How to Upgrade from Ubuntu 20.04 LTS to 22.04 LTS
Dallas Spohn firstname.lastname@example.org
1.2, May 23, 2022: AsciiDoc article template
.Ubuntu 20.04 Desktop
What is LTS
Ubuntu, one of the most popular Linux distributions available to date and has released its newest OS version.
LTS stands for Long Term Support, what this means is that throughout the lifetime of a release there is a commitment to update, patch, and support the software.
Each Ubuntu LTS gets maintained for 10 years in total: 5 years of standard support + 5 years of ESM (Extended Security Maintenance).
95% of all Ubuntu installations are LTS releases. LTS releases are the ‘enterprise grade’ releases of Ubuntu. Ubuntu gets released every six months between LTS versions by Canonical, with 21 interim releases. Canonical supports interim releases for 9 months.
What Is New in Ubuntu 22.04 (Jammy Jellyfish) LTS?
Here are some of the new features that are new in Ubuntu 22.04. [compact]
- New dock mode
- Now you can change the size of the doc. It is possible to detach it and leave it as a floating look.
- Choose a different color scheme
- Now you can change that purple look to a color that help you personalize the desktop experience.
- New tools for screenshot and screencast
- Now the screencast and screenshot tool are combined.
- New option to enable and disable animations
- Ubuntu 22.04 now provides the option to toggle animations in the accessibility settings.
- Updated software center
- Icons are bigger and snap still gets priority over the DEB versions.
- Updated python 3.10
- OpenSSL 3.0
- Ruby 3.0
- PHP 8.1
- GCC 11
Upgrading from Ubuntu 20.04 LTS to 22.04 LTS
Ubuntu 22.04 LTS (“Jammy Jellyfish”) is out.
This how-to explains how to safely upgrade from Ubuntu 20.04 LTS (Focal Fossa) desktop to Ubuntu 22.04 LTS using the terminal.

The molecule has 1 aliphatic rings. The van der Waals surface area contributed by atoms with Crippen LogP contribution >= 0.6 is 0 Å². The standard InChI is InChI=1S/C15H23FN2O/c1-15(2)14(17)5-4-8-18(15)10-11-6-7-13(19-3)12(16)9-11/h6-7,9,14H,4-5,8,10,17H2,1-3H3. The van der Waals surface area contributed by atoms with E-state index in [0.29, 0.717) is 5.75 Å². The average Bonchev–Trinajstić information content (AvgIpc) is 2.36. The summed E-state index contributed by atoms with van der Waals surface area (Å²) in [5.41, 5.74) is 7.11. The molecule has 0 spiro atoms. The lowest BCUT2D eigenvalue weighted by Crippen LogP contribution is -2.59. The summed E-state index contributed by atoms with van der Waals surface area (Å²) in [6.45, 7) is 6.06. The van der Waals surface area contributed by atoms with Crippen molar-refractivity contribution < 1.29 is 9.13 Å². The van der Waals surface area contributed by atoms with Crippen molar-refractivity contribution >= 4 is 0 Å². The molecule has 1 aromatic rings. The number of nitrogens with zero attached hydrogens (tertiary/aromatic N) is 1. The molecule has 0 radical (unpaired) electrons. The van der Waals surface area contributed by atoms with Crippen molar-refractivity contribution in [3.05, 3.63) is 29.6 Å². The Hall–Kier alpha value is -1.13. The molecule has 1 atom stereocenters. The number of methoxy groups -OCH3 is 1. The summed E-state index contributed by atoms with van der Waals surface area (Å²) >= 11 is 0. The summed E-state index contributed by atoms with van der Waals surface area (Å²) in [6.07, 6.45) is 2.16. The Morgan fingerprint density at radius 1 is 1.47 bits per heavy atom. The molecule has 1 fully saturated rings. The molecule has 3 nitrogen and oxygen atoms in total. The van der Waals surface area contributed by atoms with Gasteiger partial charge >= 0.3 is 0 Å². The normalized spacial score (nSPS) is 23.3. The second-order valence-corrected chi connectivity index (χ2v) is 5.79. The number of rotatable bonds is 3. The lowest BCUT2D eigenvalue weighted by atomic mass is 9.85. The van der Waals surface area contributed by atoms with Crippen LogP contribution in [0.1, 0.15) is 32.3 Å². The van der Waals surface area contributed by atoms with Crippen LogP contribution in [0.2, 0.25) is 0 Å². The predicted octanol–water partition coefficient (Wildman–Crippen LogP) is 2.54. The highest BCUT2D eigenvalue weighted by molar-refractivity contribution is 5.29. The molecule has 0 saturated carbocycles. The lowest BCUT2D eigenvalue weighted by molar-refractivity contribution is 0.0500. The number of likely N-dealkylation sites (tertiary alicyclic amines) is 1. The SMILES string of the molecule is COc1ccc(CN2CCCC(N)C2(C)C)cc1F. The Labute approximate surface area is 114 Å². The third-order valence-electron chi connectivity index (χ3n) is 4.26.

A couple of things to remember before proceeding.
- Verify you are backed up with the most current files and databases.
- Verify you have enough free disk space. According to the Ubuntu documentation, a minimum of 2 GB of disk space is required for a full Ubuntu installation but your first update might run you out of space.
- If you are upgrading a laptop/notebook, know that this update takes some time. You do not want your battery to die during the process.
- Always a good practice to close all applications before starting the upgrade.
[NOTE] Make sure you have backed up your desktop or server. + tecmint.com/backup-tools-for-ubuntu-and-lin.. 5 Best Graphical Backup Tools for Ubuntu and Linux Mint]
First off, let's get the kernel and distribution description. Open the terminal of your choice and enter the following:
Get kernel version.
$ uname -mrs
Get the Distribution, Release, and codename with:
$ lsb_release -a
.Finding Kernel and Distro Release image::linuxDistroNameAndKernelVersion.png[640,480]
Update you computer.
$ sudo apt update
Once the update has been completed
Alternatively you can use update-manager to see the graphical user interface management of software packages updates.
Use the option
--check-dist-upgrades to check if you are prompted for the new OS upgrade.
$ update-manager -c
[NOTE] Update-manager provides two services - the ability to upgrade packages within a release, and the ability to upgrade a release of Ubuntu to the next one.
If at this point you do not see a window stating there is a new Ubuntu release to 22.04 Jammy Jellyfish. We can force the Optionally check for default behavior for the release upgrades by viewing the release-upgrades file.
View the default prompting and behavior option you have set.
Cat out the release-upgrades file:
$ cat /etc/update-manager/release-upgrades
You should see a
Prompt=lts at the bottom of that file
do-release-upgrade command as follows to start the update procedure:
Now you should start the upgrade but if still does not find the newest release force it with a
-d like so:
$ sudo do-release-upgrade -d
The update takes several minutes with promptings prior to finishing.
Finally, because new kernel was installed, a reboot is required.
After rebooting after Upgrade
Verify the kernel and distribution descriptions.
$ uname -mrs
$ lsb_release -a
.Ubuntu 22.04 Kernel and Distro Release
You will then be presented with a new desktop.
.Ubuntu 22.04 Desktop